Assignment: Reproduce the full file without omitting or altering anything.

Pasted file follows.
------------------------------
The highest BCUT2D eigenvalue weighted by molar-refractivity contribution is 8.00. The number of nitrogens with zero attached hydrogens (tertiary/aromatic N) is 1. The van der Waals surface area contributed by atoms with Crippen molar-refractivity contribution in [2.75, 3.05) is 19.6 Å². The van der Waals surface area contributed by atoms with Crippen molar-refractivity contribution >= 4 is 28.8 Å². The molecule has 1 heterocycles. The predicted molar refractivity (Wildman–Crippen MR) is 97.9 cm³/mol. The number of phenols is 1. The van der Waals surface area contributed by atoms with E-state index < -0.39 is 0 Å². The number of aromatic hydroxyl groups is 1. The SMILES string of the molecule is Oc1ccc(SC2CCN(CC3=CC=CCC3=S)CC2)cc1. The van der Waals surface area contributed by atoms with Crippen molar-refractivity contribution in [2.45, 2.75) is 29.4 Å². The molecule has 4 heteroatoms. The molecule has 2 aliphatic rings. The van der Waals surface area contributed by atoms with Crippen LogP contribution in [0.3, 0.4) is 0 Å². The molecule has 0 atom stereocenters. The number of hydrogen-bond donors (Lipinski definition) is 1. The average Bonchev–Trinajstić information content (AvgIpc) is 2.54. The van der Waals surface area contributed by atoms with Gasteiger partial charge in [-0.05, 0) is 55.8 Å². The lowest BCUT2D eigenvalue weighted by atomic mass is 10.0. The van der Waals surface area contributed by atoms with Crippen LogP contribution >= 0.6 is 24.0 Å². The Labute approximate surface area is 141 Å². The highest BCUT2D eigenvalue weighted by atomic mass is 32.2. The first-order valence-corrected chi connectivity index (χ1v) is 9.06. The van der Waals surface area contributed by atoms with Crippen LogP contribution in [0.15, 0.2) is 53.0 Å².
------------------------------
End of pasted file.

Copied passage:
The highest BCUT2D eigenvalue weighted by molar-refractivity contribution is 8.00. The number of nitrogens with zero attached hydrogens (tertiary/aromatic N) is 1. The van der Waals surface area contributed by atoms with Crippen molar-refractivity contribution in [2.75, 3.05) is 19.6 Å². The van der Waals surface area contributed by atoms with Crippen molar-refractivity contribution >= 4 is 28.8 Å². The molecule has 1 heterocycles. The predicted molar refractivity (Wildman–Crippen MR) is 97.9 cm³/mol. The number of phenols is 1. The van der Waals surface area contributed by atoms with E-state index < -0.39 is 0 Å². The number of aromatic hydroxyl groups is 1. The SMILES string of the molecule is Oc1ccc(SC2CCN(CC3=CC=CCC3=S)CC2)cc1. The van der Waals surface area contributed by atoms with Crippen molar-refractivity contribution in [2.45, 2.75) is 29.4 Å². The molecule has 4 heteroatoms. The molecule has 2 aliphatic rings. The van der Waals surface area contributed by atoms with Crippen LogP contribution in [0.3, 0.4) is 0 Å². The molecule has 0 atom stereocenters. The number of hydrogen-bond donors (Lipinski definition) is 1. The average Bonchev–Trinajstić information content (AvgIpc) is 2.54. The van der Waals surface area contributed by atoms with Gasteiger partial charge in [-0.05, 0) is 55.8 Å². The lowest BCUT2D eigenvalue weighted by atomic mass is 10.0. The van der Waals surface area contributed by atoms with Crippen LogP contribution >= 0.6 is 24.0 Å². The Labute approximate surface area is 141 Å². The highest BCUT2D eigenvalue weighted by atomic mass is 32.2. The first-order valence-corrected chi connectivity index (χ1v) is 9.06. The van der Waals surface area contributed by atoms with Crippen LogP contribution in [0.15, 0.2) is 53.0 Å².